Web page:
Discussion: Yes, Live Journalers, I'm adding a "discussion" tab after the cut, because it's something I have to add when I post the same review to Word Press, and I'm trying to reduce the amount of work I have to do to get the Word Press versions of my reviews ready.

So. *coughs, clears throat*

This latest series by McGuire is an interesting one. I know for a fact these stories, or at least chunks of them, have been posted in McGuire's blog (and stories I expect to see in a future installment are being posted currently). I've never read them. For some reason, when authors (even favorites), post fiction online to read on a website or blog, I can't muster up the enthusiasm to read their stuff. Maybe it's because I've got so much in my TBR, or maybe it's because I don't feel like I'm really READING something I can count towards my annual totals. I don't know. But I do know I don't read them as a rule, and McGuire wasn't an exception.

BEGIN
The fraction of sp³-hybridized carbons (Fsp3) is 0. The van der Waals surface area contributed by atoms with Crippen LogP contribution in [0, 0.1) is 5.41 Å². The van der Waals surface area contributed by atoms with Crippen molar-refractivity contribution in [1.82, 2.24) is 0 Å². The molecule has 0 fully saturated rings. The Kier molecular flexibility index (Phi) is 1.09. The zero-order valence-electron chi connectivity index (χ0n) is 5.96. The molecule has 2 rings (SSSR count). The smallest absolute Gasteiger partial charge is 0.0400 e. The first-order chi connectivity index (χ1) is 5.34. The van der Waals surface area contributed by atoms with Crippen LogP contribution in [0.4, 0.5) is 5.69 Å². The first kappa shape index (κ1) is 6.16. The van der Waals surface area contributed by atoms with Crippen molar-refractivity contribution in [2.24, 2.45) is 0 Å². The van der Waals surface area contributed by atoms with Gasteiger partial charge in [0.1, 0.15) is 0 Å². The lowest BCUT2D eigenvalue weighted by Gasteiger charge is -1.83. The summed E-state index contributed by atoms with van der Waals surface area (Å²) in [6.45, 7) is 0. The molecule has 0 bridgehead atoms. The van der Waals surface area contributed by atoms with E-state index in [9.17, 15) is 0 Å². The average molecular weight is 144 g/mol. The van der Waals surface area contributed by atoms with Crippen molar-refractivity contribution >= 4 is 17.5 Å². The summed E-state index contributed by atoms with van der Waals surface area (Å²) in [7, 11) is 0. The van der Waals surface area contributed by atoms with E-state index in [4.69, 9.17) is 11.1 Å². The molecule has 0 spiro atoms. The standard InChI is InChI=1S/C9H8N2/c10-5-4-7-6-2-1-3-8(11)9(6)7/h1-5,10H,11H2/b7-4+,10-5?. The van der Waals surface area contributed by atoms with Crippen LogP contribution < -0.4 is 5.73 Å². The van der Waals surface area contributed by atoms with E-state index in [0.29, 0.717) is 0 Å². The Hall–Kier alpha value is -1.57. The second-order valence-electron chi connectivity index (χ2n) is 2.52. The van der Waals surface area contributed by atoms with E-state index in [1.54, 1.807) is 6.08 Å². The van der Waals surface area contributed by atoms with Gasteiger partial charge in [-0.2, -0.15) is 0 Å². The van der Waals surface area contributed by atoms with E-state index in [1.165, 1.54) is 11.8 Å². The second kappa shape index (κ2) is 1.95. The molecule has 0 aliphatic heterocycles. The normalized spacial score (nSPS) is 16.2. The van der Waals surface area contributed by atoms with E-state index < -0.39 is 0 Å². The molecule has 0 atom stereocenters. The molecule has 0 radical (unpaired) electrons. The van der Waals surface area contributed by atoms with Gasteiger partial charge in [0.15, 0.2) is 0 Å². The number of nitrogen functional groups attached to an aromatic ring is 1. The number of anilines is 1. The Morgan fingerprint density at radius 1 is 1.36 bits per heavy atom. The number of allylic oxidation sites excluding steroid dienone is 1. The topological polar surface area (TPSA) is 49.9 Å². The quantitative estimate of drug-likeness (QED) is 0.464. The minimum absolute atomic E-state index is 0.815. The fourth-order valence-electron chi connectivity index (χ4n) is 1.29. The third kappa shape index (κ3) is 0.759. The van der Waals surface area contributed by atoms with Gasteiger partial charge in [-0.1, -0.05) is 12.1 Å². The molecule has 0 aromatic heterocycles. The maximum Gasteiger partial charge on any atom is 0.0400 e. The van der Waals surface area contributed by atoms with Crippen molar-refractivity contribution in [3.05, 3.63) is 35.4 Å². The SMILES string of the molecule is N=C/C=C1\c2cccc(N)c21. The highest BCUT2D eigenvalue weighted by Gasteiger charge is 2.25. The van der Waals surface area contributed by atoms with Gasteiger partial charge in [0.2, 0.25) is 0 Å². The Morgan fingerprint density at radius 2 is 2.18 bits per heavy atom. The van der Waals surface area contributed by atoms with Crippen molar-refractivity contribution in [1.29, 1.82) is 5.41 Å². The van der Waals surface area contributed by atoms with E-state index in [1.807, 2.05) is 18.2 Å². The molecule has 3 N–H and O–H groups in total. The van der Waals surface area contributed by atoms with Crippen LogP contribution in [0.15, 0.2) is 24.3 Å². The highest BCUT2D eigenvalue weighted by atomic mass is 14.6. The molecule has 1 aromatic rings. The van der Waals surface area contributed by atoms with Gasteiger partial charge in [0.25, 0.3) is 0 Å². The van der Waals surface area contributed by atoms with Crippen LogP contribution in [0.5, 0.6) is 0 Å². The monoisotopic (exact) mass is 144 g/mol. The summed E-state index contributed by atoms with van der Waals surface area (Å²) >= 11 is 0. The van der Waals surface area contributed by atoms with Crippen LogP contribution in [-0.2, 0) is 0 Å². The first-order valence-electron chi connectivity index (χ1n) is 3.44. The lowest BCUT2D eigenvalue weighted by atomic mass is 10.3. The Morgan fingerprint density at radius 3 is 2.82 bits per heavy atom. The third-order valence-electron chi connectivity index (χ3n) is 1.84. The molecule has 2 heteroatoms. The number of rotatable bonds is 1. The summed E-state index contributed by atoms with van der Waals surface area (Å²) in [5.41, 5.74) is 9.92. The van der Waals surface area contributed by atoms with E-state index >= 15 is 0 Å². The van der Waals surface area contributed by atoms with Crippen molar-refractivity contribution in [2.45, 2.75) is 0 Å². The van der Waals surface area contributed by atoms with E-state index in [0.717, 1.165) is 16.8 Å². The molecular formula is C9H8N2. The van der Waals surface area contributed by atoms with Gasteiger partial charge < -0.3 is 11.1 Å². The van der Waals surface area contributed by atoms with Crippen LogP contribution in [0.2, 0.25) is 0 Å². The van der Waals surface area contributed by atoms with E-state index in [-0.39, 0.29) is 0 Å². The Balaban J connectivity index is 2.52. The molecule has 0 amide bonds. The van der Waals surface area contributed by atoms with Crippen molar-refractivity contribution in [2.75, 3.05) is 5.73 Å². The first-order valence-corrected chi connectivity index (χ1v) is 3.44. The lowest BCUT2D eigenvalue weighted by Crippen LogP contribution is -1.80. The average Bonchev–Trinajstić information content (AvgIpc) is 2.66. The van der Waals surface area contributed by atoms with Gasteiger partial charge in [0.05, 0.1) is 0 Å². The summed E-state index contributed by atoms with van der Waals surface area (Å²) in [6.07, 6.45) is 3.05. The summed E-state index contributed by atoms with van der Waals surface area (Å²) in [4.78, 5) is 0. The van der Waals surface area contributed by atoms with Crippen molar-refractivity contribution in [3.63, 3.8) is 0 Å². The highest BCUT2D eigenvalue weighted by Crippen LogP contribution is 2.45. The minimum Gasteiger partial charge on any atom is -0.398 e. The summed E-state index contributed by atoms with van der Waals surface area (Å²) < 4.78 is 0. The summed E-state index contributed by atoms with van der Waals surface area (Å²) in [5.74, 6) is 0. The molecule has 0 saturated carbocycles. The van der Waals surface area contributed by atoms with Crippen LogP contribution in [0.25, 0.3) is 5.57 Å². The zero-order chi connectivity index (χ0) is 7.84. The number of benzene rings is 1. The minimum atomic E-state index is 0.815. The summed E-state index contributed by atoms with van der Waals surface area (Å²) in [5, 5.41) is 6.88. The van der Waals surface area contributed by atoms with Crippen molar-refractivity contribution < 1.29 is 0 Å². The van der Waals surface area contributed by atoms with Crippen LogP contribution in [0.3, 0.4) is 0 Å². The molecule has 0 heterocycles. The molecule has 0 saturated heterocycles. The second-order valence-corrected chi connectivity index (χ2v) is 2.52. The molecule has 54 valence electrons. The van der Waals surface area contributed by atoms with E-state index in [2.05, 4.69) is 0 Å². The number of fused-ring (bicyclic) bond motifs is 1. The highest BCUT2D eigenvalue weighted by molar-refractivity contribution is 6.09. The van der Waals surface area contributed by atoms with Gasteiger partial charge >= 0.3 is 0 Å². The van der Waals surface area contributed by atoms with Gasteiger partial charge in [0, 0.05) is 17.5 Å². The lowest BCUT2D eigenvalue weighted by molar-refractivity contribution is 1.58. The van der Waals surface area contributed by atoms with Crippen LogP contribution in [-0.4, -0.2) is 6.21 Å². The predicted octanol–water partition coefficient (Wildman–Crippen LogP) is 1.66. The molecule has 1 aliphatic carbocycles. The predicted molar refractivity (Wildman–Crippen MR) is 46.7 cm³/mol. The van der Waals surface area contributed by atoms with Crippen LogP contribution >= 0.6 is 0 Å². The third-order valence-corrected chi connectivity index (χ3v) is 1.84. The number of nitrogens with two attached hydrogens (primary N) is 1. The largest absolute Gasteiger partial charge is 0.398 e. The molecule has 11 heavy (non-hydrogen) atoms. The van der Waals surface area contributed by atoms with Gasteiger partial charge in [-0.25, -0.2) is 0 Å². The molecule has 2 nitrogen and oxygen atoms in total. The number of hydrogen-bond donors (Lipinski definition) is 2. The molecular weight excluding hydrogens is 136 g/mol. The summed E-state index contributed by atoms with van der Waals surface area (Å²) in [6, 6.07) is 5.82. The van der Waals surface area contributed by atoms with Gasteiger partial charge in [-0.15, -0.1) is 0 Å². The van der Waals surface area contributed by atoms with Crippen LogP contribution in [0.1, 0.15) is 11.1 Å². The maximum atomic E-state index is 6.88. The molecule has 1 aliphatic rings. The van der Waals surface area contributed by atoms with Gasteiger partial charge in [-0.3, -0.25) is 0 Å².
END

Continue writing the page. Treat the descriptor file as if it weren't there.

The book, though, is divided in that same serialized format. Each story (or chapter, because this book does have an overall arc) is labeled with cute titles like "Velveteen vs. The Old Flame" or "Velveteen vs. The Ordinary Day," and those were fun, especially since they put me with the right mindset in which to approach the coming installment.

But it took a wee bit of time for me to warm up to the book, I have to admit. For starters, I wasn't entirely sold on the premise, and for that matter, I soon realized I'd rather misunderstood the premise as well: I thought this was more of a middle-grade/YA thing, but no. We meet Velma/Velveteen as an adult, and we see her reminiscing to her younger days and we learn how she became the superheroine she is today (with all the ups and downs that entailed), and once I got that under my utility belt, there was still coming to terms with the tongue-and-cheek writing style McGuire was employing here. And there's definitely a kind of snark and satire at play here, though I'm no expert on the latter. But from the start, I knew McGuire was intentionally playing up certain writing styles. For example, the info-dump-through-dialogue/As-You-Know-Bob-ism on page 8: